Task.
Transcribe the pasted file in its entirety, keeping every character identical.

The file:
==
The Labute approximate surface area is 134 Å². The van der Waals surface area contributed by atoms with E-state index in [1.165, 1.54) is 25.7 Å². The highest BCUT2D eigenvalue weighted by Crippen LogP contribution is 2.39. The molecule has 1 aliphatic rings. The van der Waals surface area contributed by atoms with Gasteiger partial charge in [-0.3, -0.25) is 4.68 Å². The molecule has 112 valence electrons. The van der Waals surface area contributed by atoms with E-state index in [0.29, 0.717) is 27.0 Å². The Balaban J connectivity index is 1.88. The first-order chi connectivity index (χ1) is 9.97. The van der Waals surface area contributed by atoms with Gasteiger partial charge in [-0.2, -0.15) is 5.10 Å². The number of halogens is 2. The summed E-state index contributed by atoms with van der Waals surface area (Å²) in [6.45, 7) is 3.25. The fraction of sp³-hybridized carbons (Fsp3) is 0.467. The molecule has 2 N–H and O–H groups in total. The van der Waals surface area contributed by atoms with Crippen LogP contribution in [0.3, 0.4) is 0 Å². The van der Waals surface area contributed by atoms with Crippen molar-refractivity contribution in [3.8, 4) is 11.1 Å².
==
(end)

The Labute approximate surface area is 134 Å². The van der Waals surface area contributed by atoms with E-state index in [1.165, 1.54) is 25.7 Å². The highest BCUT2D eigenvalue weighted by Crippen LogP contribution is 2.39. The molecule has 1 aliphatic rings. The van der Waals surface area contributed by atoms with Gasteiger partial charge in [-0.3, -0.25) is 4.68 Å². The molecule has 112 valence electrons. The van der Waals surface area contributed by atoms with E-state index in [0.29, 0.717) is 27.0 Å². The Balaban J connectivity index is 1.88. The first-order chi connectivity index (χ1) is 9.97. The van der Waals surface area contributed by atoms with Gasteiger partial charge in [-0.2, -0.15) is 5.10 Å². The number of halogens is 2. The summed E-state index contributed by atoms with van der Waals surface area (Å²) in [6.45, 7) is 3.25. The fraction of sp³-hybridized carbons (Fsp3) is 0.467. The molecule has 2 N–H and O–H groups in total. The van der Waals surface area contributed by atoms with Crippen LogP contribution in [0.3, 0.4) is 0 Å². The van der Waals surface area contributed by atoms with Crippen molar-refractivity contribution in [3.8, 4) is 11.1 Å².